THE INTERFAITH OPTION FOR DEVELOPMENT SUSTAINABILITY
We reached a crossroads with respect to the survival of life on earth some time back. Instead of being responsible citizens, leaders of people, creators of contended nations we failed ourselves and insulted our planet by bickering over who should be blamed and who should be recompensed for real or imagined rights and wrongs. We must understand after spending billions of dollars arguing and disagreeing to disagree disagreeably, we must change the way we think, change the way we live, change the way we interact, change the way we negotiate, change the way we define our global social contract. Science has given us enough information but science and scientists cannot alter the wills and wiles of human beings. We must look elsewhere for systems that will be universally accepted by all, regardless of their specific geographies and ignoring their specific schisms, differences, agendas and priorities.
To do this, we need a set of universal commonalities that human beings as a species can subscribe.
We find these, not in the realm of science, not in the halls of public dialogue, not in the backstage negotiations and manipulations that we have come to regard as the norm. We will not find these by angrily demanding redress. We will not find this by begging for climate handouts from those who have become fat on environment destruction.
We find this in the universally accept base agreement among the greater and lesser spiritual systems of our time. These are based on the wholesomeness of our existence and not in the ill-fated idea that material improvement improves the quality of our lives. While the so-called developed countries have degenerated into spiritual and human paucity, we, the peoples of the so-called developing nations have fed our minds and our bodies on this very spirit that has ensured both our internal contentment and our reduced, wholesome lifestyles within the various systems that we adhere to and practice.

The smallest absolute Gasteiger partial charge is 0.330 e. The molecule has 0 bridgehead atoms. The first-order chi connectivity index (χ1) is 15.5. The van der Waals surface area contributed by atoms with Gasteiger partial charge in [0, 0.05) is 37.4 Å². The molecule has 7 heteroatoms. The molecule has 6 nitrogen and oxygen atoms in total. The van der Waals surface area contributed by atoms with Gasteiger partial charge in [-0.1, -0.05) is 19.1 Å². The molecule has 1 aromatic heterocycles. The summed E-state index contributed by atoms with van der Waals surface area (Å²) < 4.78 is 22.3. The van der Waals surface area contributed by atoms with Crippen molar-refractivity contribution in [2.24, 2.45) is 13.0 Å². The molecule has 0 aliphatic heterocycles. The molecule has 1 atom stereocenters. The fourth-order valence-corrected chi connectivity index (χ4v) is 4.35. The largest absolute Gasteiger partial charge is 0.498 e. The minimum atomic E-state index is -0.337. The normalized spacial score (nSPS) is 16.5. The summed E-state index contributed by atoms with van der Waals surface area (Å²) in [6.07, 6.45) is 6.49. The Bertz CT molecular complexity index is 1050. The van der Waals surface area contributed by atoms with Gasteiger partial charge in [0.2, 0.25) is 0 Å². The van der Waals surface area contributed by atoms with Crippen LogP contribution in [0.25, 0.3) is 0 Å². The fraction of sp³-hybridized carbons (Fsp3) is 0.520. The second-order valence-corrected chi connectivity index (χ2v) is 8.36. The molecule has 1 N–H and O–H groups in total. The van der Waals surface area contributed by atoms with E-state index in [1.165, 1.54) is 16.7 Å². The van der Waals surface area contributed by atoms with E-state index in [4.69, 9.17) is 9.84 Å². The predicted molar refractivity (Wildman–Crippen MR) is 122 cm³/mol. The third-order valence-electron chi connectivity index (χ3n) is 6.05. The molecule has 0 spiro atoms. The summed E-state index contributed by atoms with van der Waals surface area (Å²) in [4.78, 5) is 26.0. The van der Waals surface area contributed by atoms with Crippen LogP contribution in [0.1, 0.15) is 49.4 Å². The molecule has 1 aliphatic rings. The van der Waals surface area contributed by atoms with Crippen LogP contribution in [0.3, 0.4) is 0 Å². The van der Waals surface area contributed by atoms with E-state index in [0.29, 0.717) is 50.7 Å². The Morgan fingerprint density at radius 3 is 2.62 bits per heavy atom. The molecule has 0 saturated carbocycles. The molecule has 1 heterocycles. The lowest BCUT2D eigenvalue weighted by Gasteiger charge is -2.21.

Within these systems we understand that we need to balance out our development to encompass social, economic and environment to achieve at least durability if not sustainability in development. We understand that we need to balance out our environment to encompass the natural, cultural and social environment to achieve harmonious coexistence. Regardless of what spiritual system we adhere to as individuals, groups, communities or countries, these spiritual systems recognize a universal commonality in terms of wholesome habits, wholesome lives livelihoods and lifestyles and wholesome enjoyment. What constitutes wholesomeness in habit, lives and enjoyment is common for, the Vedda, the adivasi, the native American, the Amazonian, the aborigine, the Inuit, the Zulu, the Masai, the Wiccan, the Pagan, the Sikh, the Baha’i, the Rasta, the Jew, the Hindu, the Christian, the Muslim, the Buddhist.
Let us then, collectively, choose to accommodate our differences and strengthen our commonality to future-proof our world against the oncoming tide of darkness.